All decisions in life are tradeoffs. It could be as simple as going out to dinner with friends versus staying in to save money, to something as important as deciding whether to take a new position at work in a different country versus staying in your current role. To add to the complexity of any decision, there are usually dozens of factors to take into consideration when selecting an option. But to really make it interesting, there are typically several more factors that in-a-perfect-world should have been taken into consideration, but were never considered. The “net-net” of the above is even simple problems can be dissected in an exponential amount of ways. For most people, they prioritize the 3-4 main factors they want to impact the decision, and then act.
Why do I bring this up in a series on tail spend? Because tail spend by nature mandates that employees (procurement and non-procurement) make decisions on over 1,000-10,000+ purchases annually using the same method as you would evaluate “should we go out to dinner tonight.” A key difference is that people struggle with dinner plans even when they know their budget, their friends and the restaurant. Employees are being asked to make the best decision with little to no knowledge on what exactly they’re buying, who sells it and how much should it cost. And most of these purchases are between $500-$250,000 (not inconsequential).
We’ve worked with countless procurement leaders to boil down what tradeoffs and factors they take into consideration for tail spend purchases.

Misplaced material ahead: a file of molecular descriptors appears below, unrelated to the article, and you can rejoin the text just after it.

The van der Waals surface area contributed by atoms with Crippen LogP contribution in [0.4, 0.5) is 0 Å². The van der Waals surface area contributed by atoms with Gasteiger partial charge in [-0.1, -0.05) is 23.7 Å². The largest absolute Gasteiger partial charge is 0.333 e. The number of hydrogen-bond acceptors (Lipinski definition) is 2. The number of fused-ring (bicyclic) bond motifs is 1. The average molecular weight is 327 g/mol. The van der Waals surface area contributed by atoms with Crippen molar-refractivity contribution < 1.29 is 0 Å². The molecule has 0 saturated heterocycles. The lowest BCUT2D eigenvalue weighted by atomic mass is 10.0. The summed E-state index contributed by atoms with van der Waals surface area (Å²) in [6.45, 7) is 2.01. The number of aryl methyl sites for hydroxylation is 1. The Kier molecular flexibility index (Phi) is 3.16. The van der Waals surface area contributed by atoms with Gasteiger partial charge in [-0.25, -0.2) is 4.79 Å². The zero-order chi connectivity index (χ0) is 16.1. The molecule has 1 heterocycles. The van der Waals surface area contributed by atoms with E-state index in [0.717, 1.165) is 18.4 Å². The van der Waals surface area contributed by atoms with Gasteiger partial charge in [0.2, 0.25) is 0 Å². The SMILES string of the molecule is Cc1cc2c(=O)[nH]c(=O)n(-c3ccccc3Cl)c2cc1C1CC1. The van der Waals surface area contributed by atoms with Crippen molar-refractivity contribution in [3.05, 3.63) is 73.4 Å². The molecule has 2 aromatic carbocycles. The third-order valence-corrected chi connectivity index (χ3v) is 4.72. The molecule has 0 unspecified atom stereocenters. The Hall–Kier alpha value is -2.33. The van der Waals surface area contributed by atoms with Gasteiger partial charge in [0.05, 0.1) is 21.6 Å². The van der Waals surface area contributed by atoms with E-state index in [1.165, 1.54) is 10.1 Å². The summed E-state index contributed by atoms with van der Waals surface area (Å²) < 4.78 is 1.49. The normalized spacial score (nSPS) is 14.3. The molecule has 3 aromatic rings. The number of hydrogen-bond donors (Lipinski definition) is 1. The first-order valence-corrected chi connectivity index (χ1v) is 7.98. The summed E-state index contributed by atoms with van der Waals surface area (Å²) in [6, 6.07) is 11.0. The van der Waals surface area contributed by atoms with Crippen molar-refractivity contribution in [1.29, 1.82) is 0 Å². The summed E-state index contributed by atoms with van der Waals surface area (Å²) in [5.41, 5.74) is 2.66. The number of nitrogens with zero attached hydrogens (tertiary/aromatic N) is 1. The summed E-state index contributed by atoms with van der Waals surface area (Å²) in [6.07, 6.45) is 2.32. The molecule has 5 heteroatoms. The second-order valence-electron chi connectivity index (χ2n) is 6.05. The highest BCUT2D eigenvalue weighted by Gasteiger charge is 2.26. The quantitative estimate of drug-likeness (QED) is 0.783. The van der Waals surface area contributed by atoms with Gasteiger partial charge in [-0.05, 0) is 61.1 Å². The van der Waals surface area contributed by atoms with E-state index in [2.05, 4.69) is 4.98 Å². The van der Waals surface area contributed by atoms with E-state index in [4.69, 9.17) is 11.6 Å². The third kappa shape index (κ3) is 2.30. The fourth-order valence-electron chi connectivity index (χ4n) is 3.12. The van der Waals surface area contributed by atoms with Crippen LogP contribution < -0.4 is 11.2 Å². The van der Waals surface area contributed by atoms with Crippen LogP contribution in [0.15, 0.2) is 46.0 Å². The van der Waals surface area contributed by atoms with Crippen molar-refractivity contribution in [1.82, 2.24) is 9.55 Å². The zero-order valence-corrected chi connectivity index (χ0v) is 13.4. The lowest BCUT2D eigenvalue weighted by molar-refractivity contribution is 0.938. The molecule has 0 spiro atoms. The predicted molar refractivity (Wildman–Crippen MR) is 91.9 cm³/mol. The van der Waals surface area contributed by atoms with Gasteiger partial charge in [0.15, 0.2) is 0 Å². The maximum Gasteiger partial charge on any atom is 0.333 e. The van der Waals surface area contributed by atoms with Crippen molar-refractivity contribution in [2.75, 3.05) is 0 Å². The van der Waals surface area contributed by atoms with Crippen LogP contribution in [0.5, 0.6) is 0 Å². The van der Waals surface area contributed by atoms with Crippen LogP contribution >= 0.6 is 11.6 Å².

Here are the top 4:
The most obvious tradeoff is time against all the other factors. It requires TIME to solicit additional competitive bids or strongly negotiate purchases for cost savings. It takes time to setup attack plans to ensure and report against compliance and policies, and it takes TIME to setup a repeatable model that collects data and easily identifies trends or risk.
At Fairmarkit, we’ve observed that optimizing 1,000s of purchases in real-time for all for the above factors is beyond human scale. When you start throwing more people to optimize factors 2-4 above, you then dramatically increase the effort needed for the optimal business output. Traditional methods of tail spend management drive you to make sacrifices. Whether it’s going through a time-consuming RFP, losing competition and cost savings with static catalogs or sacrificing compliance and control by just throwing the tail spend challenge over the fence to the business units and end users. All available strategies lack the ability to enable your organization to optimize tail spend.